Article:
Drive to Mexico 2020

Our second time driving across the Mexican border was a bit different from the first, even though we used the same crossing – Colombia Solidarity Bridge in Laredo, Texas.

Getting Us Into Mexico

The first time we crossed, in January 2019, we had Mexican Visas, the first step in attaining Temporary Residency in Mexico, because we expected to stay long-term. This time, our Temporary Residencies had accidentally expired because of the extra time we spent in the States taking care of my sick mother, and we knew we are going to stay less than three months, so we entered with Tourist Visas.

The difference was that this time, we each had to pay a Tourist Visa fee at a cost of $575 MXN, about $390 US. (Note that this fee is included in your airline ticket fee when you fly into Mexico). This entailed the initial stop at Immigration office, a stop to pay at the Banjercito window, and then another stop at Immigration to finalize our paperwork.

Getting our Truck Into Mexico

Next, we had to get the Temporary Import Permit for our car. This cost $400 USD, which is supposed to be reimbursed when you leave Mexico, plus a processing fee of approximately $51 USD. I wasn’t as prepared this time as I was previously and I had left copies of my driver’s license and passport buried in a folder in the back of the truck, so we chose to stand in the copy line at the border facility and get those copied.

Registering the truck

Next, we had to drive through Customs. It seemed as if every car was chosen for inspection, and ours was no exception.

Inspecting the Cats

This time was that they asked for documentation for the cats. We were traveling with only two because Ellie, the third, was now living at Champlain College in Vermont with Gavin, our youngest. Effective January 1, 2020, you no longer need a Certified Health Certificate to bring a cat into Mexico, but they can physically inspect the cats for open sores, health problems, etc., and you need to prove they have rabies vaccines. The Inspector made us pull out the paperwork, which unfortunately was stored in the far reaches of the truck, entailed a near-total unpacking. He very thoroughly reviewed the paperwork.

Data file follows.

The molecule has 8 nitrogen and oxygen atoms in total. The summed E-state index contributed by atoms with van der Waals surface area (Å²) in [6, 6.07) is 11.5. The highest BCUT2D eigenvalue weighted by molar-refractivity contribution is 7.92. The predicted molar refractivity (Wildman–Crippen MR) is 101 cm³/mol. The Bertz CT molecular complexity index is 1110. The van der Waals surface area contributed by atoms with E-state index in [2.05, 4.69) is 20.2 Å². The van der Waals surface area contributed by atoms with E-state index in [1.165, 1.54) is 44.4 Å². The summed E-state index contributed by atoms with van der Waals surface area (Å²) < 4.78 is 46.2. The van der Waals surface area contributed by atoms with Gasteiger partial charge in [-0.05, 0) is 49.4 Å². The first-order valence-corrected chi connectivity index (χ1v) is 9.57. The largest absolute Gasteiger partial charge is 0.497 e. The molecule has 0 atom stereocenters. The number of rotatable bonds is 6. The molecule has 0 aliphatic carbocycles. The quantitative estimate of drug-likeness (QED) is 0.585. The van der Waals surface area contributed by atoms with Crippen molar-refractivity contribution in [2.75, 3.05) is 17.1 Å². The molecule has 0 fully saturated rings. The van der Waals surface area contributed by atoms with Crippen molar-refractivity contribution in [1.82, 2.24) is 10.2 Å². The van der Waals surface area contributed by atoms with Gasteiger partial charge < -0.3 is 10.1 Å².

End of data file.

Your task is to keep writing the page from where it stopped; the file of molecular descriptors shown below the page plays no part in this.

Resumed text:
Noxy and Kaylee patiently waited during the truck inspection

X-Raying the Truck

Next, Lisa and the cats had to get out of the truck while I, once again, drove it through the x-ray machine. Once they reviewed the x-rays, we were free to go.

The truck x-ray machine
Our truck is inside this x-ray machine

In the end, it took us about 1.5 hours at Mexican Immigration and Customs. Fortunately, there weren’t lines (which is why we like Colombia), or this could have been much longer.

Welcome to Mexico!

And then we were in Mexico! We didn’t take time to celebrate, but pressed forward to get to our first night’s lodging before dark.

Lisa’s favorite sign

We drove about 6 hours to Matehuala, where we had a reservation at the same cat-friendly motel we stayed at last time, Las Palmas Midway Inn in Matehuala.

Our new Garmin GPS seemed to under-estimate our travel time, by about an hour both days. We didn’t run into traffic either day, so that wasn’t the issue. Maybe it was the fact that many of the Mexican roads we drove on incessantly changed speed limits, going anywhere from 110 kph to 60 kph and back. It may be difficult for the GPS to deal with that along with the fact that there may be few people driving those routes and providing route time feedback. It could also be that we drive the speed limit while many Mexican drivers don’t necessarily do that. I don’t really know how the GPS time estimation works, so this is all just a guess.